“The idea is that you use the genetic information to help move your trajectory of disease to older age,” Dr. Reilly says. “Instead of 55, wouldn’t it be great to die of a quick heart attack at 95?”

Though doctors agree that knowing family medical history is important, they can’t say exactly how important.

“If every member of your family has had coronary artery disease, you know you’re at an elevated level of risk. But what exactly is your risk? No one can say. Maybe you’re the one it skips,” Dr. Moalemi says.

Coronary artery disease occurs when the arteries that supply blood to the heart muscle become hardened and narrowed, which decreases the oxygen supply to the heart muscle. It is the most common form of heart disease and is the leading cause of death in both men and women in the nation, according to the U.S. Department of Health and Human Services.

Some people, such as Miss Bolden, want to know more about the genetic risk of a certain disease than a family medical tree can show, and they opt for genetic testing. This option can be costly; Miss Bolden says she spent about $3,000 to find out what gene mutation had caused her breast cancer.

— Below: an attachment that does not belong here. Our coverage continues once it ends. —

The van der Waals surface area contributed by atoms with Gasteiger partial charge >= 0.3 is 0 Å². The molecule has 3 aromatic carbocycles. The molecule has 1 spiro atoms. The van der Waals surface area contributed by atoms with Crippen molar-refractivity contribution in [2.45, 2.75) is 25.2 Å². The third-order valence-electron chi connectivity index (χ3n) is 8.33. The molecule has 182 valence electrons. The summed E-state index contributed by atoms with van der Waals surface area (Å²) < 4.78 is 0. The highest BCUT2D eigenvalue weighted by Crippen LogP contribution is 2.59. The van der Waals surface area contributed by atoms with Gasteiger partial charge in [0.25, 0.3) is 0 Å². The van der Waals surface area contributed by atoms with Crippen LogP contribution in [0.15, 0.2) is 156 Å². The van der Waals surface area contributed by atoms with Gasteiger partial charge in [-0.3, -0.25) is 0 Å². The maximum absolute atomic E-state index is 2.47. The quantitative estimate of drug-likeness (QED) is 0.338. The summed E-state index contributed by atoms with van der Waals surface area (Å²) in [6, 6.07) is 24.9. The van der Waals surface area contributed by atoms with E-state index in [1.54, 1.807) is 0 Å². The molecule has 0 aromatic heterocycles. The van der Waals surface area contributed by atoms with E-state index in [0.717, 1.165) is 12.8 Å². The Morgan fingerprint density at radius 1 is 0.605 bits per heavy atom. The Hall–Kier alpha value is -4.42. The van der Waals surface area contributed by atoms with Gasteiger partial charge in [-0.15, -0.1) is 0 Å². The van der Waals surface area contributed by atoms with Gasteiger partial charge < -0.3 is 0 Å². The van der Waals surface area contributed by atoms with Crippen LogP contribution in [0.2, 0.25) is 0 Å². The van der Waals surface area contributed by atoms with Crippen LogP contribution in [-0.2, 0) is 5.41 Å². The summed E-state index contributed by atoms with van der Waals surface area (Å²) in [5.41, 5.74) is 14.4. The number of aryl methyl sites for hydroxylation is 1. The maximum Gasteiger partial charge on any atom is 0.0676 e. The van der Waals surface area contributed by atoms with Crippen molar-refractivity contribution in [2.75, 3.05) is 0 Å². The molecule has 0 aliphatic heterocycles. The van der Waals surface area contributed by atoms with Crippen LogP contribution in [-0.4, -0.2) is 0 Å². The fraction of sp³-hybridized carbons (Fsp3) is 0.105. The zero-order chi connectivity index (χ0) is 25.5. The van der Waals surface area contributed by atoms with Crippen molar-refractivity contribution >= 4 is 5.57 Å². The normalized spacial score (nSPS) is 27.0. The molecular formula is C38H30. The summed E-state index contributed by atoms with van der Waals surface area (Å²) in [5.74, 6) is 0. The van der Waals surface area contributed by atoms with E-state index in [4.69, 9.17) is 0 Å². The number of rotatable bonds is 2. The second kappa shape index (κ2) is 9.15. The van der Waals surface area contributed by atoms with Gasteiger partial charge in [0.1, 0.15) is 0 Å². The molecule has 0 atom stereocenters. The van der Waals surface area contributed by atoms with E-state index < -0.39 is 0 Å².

“Knowledge is power; knowledge is your friend,” she says. “I wanted to know what my next step should be.”

The testing showed that her gene mutation would put her at an increased risk for recurrence of the breast cancer and at an elevated risk for ovarian cancer, she says. This led her to go with a more thorough mastectomy than even the surgeon recommended, and she also has decided to have her ovaries removed, knowing this will close the door on having her own children in the future.

“Thinking about recurrence all the time would have driven me crazy,” she says.

Future generations

Genetic testing is no substitute for sketching a family medical tree, says Allison Mitchell, director for the Cancer Genetic Counseling and Screening Program at Inova Fairfax Hospital Cancer Center.

“What’s happening in our field is very exciting, but I always tell patients that before genetic testing, there was tracking your family medical history. It’s important and easy to do,” Ms. Mitchell says.